An epic chart comparing every science fiction spaceship ever


#1

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#2

Bury the lead! Awesome graphic but, the headline: 99% OF ALL SPACESHIPS IMAGINED AS STREAMLINED PHALLUS - SPACE STILL A VACUUM (WE’RE PRETTY SURE)


#3

Q: Why isn’t the Death Star/CSO Carrier/V’Ger/other large ship on the chart?
A: For reasons of image quality and chart organisation, only ships between
a minimum of 100 meters and 24000 meters are applicable for this chart,
sorry. Arbitrary? Yes! But I had to draw the line somewhere.

Okay, so it doesn’t include the weaponized planets from the later Lensman novels…

I would like to see a similar chart [or series for charts for different size classes] for classic and pulp sf.


#4

Still no Death Star.


#5

For the size queens among us, http://Merzo.net has got the best range of scale. It hasn’t been updated for a while, but it covers the basics. If you have internet explorer installed, you can even move the models around on the page for more specific comparisons!


#6

It’ll be a really really big chart. Sam Lundwall’s Refanut was 20,000 miles long.


#7

Very disappointed to see the T.A.R.D.I.S. left off. It more than meets the minimum size…on the inside.


#8

That’s where all these ships are parked, silly.


#9

Is the garage left or right from the swimming pool? I always get turned round.


#10

Well, you don’t have to bother about aerodynamics, but you still have the pesky issues of load bearing in the directions of highest load; a stick shape is still one of the best choices when you have to accelerate/decelerate with mass-driver engines. Then there’s the issue of small cross-section of the front during the flight, due to the minuscule but still significant amount of matter in space, and possibly of opening portals/passageways in the fabric of the universe.

Plus there’s the issue that you want the engines/reactors/power cores as far away from the living quarters as possible due to stray radiation.

And, in orbit, you want to be facing front-down, due to visibility from below; you want the least cross-section for sensors. That said, most of the ships will be awfully visible (you want dull black for visible light, low emissivity for infrared, and low RCS for radars); maybe the contradictory requirements led the designers to give up.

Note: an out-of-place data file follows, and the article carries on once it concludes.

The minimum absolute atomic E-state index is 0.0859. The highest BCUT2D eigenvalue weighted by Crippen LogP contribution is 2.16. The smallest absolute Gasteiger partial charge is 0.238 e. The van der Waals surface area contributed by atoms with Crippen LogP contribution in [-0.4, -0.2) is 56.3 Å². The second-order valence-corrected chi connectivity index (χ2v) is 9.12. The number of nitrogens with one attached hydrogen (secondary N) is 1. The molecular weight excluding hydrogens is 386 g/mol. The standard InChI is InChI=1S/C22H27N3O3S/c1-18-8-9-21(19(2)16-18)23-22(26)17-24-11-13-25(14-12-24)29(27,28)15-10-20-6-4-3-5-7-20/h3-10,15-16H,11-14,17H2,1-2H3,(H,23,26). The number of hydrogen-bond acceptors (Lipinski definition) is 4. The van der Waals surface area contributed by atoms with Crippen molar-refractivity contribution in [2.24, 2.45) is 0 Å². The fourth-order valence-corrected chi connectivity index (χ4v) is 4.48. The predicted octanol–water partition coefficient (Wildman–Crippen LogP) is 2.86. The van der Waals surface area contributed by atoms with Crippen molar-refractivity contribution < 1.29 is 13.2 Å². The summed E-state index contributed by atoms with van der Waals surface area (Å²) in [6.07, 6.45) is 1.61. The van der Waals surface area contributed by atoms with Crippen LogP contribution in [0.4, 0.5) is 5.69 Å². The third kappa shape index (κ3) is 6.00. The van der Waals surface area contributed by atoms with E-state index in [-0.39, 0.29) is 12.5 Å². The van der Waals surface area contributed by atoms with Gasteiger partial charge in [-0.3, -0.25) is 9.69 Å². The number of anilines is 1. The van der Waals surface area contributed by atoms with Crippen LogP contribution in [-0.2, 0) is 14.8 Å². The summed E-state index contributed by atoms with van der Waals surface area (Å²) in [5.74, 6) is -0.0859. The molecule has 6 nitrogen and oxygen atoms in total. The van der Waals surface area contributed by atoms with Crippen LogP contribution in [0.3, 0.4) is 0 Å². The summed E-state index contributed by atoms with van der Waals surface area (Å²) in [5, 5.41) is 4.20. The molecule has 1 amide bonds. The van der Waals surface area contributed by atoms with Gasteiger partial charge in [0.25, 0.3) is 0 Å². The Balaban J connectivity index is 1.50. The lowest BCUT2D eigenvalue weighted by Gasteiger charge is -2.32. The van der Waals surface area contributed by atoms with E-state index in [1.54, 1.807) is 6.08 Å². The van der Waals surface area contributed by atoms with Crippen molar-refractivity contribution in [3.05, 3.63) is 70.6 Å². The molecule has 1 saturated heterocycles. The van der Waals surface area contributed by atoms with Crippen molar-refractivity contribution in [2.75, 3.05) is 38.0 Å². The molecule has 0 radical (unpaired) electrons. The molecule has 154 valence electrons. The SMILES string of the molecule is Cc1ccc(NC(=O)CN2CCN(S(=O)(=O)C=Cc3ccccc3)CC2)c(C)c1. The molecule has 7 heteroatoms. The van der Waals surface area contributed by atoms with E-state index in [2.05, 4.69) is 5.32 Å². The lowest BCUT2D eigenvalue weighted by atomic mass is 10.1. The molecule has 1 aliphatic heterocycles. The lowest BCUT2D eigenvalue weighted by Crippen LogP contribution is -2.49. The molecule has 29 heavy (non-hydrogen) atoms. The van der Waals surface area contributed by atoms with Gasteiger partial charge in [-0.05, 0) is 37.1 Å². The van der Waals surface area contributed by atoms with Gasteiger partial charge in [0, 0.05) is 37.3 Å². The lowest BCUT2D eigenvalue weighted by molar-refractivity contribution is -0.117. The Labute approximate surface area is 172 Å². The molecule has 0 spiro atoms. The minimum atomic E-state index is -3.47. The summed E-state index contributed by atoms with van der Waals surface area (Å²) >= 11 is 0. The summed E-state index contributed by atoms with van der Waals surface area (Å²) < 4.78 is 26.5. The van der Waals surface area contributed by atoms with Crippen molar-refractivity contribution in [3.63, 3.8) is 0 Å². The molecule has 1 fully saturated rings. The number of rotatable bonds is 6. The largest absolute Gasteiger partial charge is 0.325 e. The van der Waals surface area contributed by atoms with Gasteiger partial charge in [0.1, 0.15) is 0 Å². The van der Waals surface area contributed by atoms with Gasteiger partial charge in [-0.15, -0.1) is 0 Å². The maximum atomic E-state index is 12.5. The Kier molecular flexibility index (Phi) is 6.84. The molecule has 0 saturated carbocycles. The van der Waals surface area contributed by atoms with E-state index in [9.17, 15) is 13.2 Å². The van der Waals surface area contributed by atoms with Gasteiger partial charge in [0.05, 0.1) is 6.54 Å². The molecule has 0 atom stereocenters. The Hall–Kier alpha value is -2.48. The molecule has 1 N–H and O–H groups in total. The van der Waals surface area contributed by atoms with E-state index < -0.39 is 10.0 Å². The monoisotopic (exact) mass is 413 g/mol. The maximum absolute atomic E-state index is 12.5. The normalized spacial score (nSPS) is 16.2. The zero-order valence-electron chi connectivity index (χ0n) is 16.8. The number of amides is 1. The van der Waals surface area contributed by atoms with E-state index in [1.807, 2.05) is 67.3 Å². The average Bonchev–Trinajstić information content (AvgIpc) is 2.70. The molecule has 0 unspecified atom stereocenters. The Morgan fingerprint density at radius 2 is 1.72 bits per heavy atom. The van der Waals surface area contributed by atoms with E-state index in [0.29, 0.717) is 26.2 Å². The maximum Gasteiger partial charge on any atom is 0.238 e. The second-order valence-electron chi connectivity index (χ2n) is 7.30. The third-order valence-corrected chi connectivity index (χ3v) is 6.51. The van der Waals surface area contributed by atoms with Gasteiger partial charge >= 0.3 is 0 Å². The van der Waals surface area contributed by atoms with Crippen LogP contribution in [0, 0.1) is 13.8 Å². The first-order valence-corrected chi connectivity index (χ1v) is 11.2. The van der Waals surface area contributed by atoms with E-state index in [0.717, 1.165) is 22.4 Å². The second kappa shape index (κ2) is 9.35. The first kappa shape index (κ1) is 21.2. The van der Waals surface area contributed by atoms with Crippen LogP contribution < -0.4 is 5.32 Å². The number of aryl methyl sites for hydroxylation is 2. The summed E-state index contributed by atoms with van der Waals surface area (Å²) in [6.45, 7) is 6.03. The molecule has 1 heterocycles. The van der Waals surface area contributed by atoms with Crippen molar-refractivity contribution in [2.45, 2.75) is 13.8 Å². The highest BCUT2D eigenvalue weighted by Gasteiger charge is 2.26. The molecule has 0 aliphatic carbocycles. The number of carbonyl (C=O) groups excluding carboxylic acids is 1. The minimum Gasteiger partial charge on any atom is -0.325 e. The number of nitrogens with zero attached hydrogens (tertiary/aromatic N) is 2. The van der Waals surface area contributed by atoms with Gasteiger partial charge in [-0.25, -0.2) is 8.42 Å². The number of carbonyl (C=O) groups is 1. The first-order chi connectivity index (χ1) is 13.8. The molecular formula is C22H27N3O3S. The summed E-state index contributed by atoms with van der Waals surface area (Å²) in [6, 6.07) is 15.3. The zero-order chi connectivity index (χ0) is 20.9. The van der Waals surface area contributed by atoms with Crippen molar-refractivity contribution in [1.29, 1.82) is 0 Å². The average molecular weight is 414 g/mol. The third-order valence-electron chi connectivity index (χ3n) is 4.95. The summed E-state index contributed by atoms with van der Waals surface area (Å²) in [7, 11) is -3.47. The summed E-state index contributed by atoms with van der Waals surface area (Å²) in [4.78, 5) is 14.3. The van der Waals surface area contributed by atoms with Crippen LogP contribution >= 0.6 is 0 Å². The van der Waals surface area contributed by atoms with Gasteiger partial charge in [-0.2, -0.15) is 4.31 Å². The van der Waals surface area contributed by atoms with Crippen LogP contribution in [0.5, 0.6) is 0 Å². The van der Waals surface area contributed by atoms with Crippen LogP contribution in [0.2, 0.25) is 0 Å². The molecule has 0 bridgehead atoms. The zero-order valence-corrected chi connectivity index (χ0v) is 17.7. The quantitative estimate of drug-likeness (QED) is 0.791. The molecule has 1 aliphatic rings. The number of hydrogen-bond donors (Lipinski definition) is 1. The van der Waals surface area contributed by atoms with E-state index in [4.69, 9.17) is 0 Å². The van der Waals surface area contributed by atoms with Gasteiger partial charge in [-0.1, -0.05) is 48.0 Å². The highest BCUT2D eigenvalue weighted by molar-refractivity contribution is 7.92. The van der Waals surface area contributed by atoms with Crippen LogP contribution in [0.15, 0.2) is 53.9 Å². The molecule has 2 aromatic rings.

#11

Seriously? What is this, recycle Boing Boing day?


#12

This guy has been compiling this chart for a long time. I have copies saved from like 15 years ago or something.


#13

If they repost this every year or so from now until the end of time, I’d be okay with that.


#14

Yep, and still no Cetacean/Whale Probe from The Voyage Home.


#15

Anyone else remember that old SNL sketch “Planet of the Men vs. Planet of the Women”?


#16

He’s not done, of course. Somewhere a Culture GSV laughs momentarily as it remembers the lone Citizen left on Earth performing penal observation duty. That citizen is right now in a room at some generic Hilton composing an observational report for upload out through the solar-system-wide quarantine field. Close at hand on the minibar is a delightful meat stew made from vat-grown Idi Amin and displaced down to the room on an automated schedule.

Would the appropriate entry into this chart be the moon-sized GSV as it cavorts near the galactic core or a bare caption noting the dimensional nowhereness in which its presence resides when it visits Earth?


#17

We definitely need more of the saucers that they had in the good old days.


#18

OK guys, where’s Mals Serenity??? I don’t see any mid-bulk freighters in there.


#19

I was thinking this had been around the block a few times.


#20

Ok, so where’s the waffle iron from Hardware Wars?